MPA Perspective: Developing Guidelines for "Fish-Friendly" Aquatic Infrastructure

MPA News

Editor's note: Kurt Derbyshire, author of the following essay, is senior policy officer for marine fish habitat with the Queensland Department of Primary Industries and Fisheries, Australia.

By Kurt Derbyshire

The Department of Primary Industries and Fisheries (DPI&F) in Queensland, Australia, is in the process of developing guidelines for "fish-friendly" structures. The guidelines will apply to aquatic infrastructure commonly developed along urbanized coastlines and waterways: piers, seawalls, marinas, boat ramps, boardwalks, and the like. Fish-friendly structures will:

  1. Cause minimal disturbance to natural fish habitats, and
  2. Provide an enhanced artificial habitat for fish, through innovative design features.

Here, the term "fish" is used in its broadest sense, and includes finfish, crustaceans, molluscs, etc.

The guidelines will apply to all Queensland waters, and will not be specific to MPAs. However, they will be particularly relevant to our set of MPAs called Fish Habitat Areas, discussed later. They may also be of interest to MPA managers elsewhere, particularly in regions with similarly growing coastal populations.

Aquatic infrastructure is widespread and is likely to expand with increasing coastal population pressure. Most of the Queensland population lives near the coast, and this is where most development occurs. Over the next 20 years, the southeast corner of the state (including the Sunshine Coast, Brisbane and the Gold Coast) is expected to absorb more than one-quarter of Australia's population growth. We believe that to achieve sustainable development, it is important that coastal infrastructure be designed for minimal impact on fish and their habitats, and that opportunities for beneficial use of artificial structures be capitalized upon.

The guidelines will emphasize the importance of minimizing damage to the natural habitats on which fish rely. Locating structures to avoid disturbance of critical fish habitats is a good place to start. Scheduling construction to avoid critical biological events (e.g., fish migration for spawning or recruitment) is also important. Once it has been determined that a particular location and time are appropriate for development, the challenge becomes how to enhance artificial structures as fish habitats, while still fulfilling their primary infrastructure purpose. Increased physical complexity may provide the key to enhanced artificial habitat for colonizing organisms and fish that feed and shelter there. Possible enhancements on structures include:

  • Irregular surfaces that provide more interstitial spaces and increased surface area to allow colonization by marine flora and fauna;
  • Grate decking to provide "skylights" that allow light penetration to the substrate;
  • Crevices in seawalls to house cryptic species;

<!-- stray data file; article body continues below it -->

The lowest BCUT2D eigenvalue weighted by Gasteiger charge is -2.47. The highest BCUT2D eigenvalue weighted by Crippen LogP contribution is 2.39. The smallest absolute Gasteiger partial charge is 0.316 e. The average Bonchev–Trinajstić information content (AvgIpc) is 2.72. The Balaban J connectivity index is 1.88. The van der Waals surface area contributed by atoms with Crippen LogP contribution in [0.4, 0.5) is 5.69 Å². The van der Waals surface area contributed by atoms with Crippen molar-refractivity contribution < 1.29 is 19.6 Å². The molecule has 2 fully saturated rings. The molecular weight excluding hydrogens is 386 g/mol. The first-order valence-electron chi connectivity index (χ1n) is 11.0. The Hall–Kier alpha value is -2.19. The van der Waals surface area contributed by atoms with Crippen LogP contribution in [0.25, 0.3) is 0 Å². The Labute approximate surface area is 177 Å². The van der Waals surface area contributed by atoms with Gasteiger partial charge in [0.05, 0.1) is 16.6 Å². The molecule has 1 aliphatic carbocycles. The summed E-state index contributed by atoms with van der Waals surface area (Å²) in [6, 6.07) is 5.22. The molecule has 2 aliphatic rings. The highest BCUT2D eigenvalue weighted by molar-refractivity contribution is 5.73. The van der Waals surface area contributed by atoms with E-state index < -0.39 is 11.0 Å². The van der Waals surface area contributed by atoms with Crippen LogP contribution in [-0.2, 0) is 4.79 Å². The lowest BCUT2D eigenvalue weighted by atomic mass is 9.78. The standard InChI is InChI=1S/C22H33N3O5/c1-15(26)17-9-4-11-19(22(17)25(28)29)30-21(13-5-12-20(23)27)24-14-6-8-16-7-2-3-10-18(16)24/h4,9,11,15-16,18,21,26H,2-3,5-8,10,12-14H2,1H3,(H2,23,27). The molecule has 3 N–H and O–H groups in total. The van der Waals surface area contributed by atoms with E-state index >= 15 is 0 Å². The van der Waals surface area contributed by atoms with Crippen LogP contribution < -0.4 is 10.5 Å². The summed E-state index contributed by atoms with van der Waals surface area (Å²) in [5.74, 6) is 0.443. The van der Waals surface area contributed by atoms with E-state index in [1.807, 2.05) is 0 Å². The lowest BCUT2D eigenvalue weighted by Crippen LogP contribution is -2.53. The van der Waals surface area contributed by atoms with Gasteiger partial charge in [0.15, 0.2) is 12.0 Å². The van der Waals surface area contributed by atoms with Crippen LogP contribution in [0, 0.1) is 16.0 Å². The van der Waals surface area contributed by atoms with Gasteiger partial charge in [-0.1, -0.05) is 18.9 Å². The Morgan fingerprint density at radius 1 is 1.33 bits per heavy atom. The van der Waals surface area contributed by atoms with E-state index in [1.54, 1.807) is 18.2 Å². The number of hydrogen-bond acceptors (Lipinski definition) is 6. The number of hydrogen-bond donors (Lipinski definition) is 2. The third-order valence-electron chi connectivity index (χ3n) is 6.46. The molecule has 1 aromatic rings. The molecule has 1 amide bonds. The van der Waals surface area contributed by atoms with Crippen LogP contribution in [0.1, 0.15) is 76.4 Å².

• Floating rather than fixed breakwaters to maintain water circulation regimes;
  • Adding habitat modules to structures to provide additional habitat. Examples of commercially-available enhancement modules include the Reef Ball (http://www.reefball.org) and the Fish Hab (http://www.berkley-fishing.com/new/story.cfm?WhatsNewId=1&Position=1).

One difficult subject that the guidelines need to address is the potential for aquatic infrastructure to facilitate "biological pollution". It is possible that artificial structures can provide stepping-stones for pest species to invade environments that would otherwise not support them. The guidelines will suggest measures for minimizing this risk.

Research into fish-friendly structures, and monitoring of the impacts of aquatic infrastructure, will be encouraged. Monitoring of habitat-enhanced structures may provide useful information to help guide future fish habitat management decisions. The guidelines will link to DPI&F's Urban Fish Habitat Management Research Program (http://www.dpi.qld.gov.au/fishweb/13347.html), which identifies potential research projects, including the use of artificial structures as fish habitats.

As mentioned above, the guidelines will apply to all waters in Queensland - including Fish Habitat Areas (FHAs), a type of MPA declared under the Fisheries Act 1994. FHAs are an important component of the state's strategy for sustaining fish stocks and their dependent fisheries (MPA News 6:3, "Urban MPAs: Protecting Marine Habitats in the Midst of Human Populations"). Development in FHAs is severely restricted, being largely limited to maintenance of existing structures and to development of community facilities such as public boat ramps and jetties. A network of 71 FHAs protects some 8000 km2 of critical coastal and estuarine fish habitats in Queensland, while allowing day-to-day community uses such as lawful fishing and boating activities.

The fish-friendly guidelines will emphasize that the potential benefits of artificial structures should not be used as justification for disturbing natural habitats; rather, infrastructure approval should be justified on the basis of need and benefit to the community. We hope that the guidelines will help to provide a balance between urban development and maintenance, or enhancement, of the productive capacity of fish habitats for Queensland's fisheries resources. We invite readers to contact us with comments or suggestions that could assist us in developing the guidelines.

For more information

Kurt Derbyshire, Queensland Department of Primary Industries and Fisheries, 80 Anne Street, GPO Box 46, Brisbane 4001, Queensland, Australia. Tel: +61 7 3225 1469; E-mail: Kurt.Derbyshire [at] dpi.qld.gov.au